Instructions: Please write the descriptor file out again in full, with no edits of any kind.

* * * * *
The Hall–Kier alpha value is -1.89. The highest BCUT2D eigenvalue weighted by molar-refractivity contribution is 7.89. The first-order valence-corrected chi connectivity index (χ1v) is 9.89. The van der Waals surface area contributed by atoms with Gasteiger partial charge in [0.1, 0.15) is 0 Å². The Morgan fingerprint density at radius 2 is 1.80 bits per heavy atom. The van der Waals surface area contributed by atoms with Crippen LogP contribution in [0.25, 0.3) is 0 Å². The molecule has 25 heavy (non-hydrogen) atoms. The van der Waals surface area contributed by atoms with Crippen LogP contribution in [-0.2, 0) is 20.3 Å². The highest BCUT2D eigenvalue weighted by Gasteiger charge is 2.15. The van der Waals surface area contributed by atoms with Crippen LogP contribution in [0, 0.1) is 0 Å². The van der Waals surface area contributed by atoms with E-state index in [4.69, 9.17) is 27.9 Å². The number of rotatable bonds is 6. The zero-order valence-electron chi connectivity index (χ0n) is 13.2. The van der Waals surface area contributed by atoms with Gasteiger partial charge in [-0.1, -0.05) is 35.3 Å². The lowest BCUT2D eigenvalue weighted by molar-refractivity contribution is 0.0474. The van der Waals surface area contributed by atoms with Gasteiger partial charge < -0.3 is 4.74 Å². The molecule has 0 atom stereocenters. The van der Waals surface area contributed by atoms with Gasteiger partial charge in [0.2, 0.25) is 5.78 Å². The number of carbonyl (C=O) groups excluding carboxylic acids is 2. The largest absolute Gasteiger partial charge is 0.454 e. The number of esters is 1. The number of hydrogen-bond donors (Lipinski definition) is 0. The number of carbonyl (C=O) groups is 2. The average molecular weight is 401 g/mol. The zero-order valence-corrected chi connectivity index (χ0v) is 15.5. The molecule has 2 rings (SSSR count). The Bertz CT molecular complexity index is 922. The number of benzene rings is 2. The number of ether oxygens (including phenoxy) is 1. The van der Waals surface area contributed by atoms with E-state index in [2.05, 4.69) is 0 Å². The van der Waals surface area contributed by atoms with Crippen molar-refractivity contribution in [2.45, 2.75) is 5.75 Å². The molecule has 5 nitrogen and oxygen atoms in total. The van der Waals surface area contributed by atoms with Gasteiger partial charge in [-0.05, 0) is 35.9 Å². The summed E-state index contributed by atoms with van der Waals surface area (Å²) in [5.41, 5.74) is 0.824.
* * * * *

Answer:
The Hall–Kier alpha value is -1.89. The highest BCUT2D eigenvalue weighted by molar-refractivity contribution is 7.89. The first-order valence-corrected chi connectivity index (χ1v) is 9.89. The van der Waals surface area contributed by atoms with Gasteiger partial charge in [0.1, 0.15) is 0 Å². The Morgan fingerprint density at radius 2 is 1.80 bits per heavy atom. The van der Waals surface area contributed by atoms with Crippen LogP contribution in [0.25, 0.3) is 0 Å². The molecule has 25 heavy (non-hydrogen) atoms. The van der Waals surface area contributed by atoms with Crippen LogP contribution in [-0.2, 0) is 20.3 Å². The highest BCUT2D eigenvalue weighted by Gasteiger charge is 2.15. The van der Waals surface area contributed by atoms with Crippen LogP contribution in [0, 0.1) is 0 Å². The van der Waals surface area contributed by atoms with E-state index in [4.69, 9.17) is 27.9 Å². The number of rotatable bonds is 6. The zero-order valence-electron chi connectivity index (χ0n) is 13.2. The van der Waals surface area contributed by atoms with Gasteiger partial charge in [-0.1, -0.05) is 35.3 Å². The lowest BCUT2D eigenvalue weighted by molar-refractivity contribution is 0.0474. The van der Waals surface area contributed by atoms with Gasteiger partial charge < -0.3 is 4.74 Å². The molecule has 0 atom stereocenters. The van der Waals surface area contributed by atoms with Gasteiger partial charge in [0.2, 0.25) is 5.78 Å². The number of carbonyl (C=O) groups excluding carboxylic acids is 2. The largest absolute Gasteiger partial charge is 0.454 e. The number of esters is 1. The number of hydrogen-bond donors (Lipinski definition) is 0. The number of carbonyl (C=O) groups is 2. The average molecular weight is 401 g/mol. The zero-order valence-corrected chi connectivity index (χ0v) is 15.5. The molecule has 2 rings (SSSR count). The Bertz CT molecular complexity index is 922. The number of benzene rings is 2. The number of ether oxygens (including phenoxy) is 1. The van der Waals surface area contributed by atoms with E-state index in [2.05, 4.69) is 0 Å². The van der Waals surface area contributed by atoms with Crippen molar-refractivity contribution in [2.45, 2.75) is 5.75 Å². The molecule has 5 nitrogen and oxygen atoms in total. The van der Waals surface area contributed by atoms with Gasteiger partial charge in [-0.05, 0) is 35.9 Å². The summed E-state index contributed by atoms with van der Waals surface area (Å²) in [5.41, 5.74) is 0.824.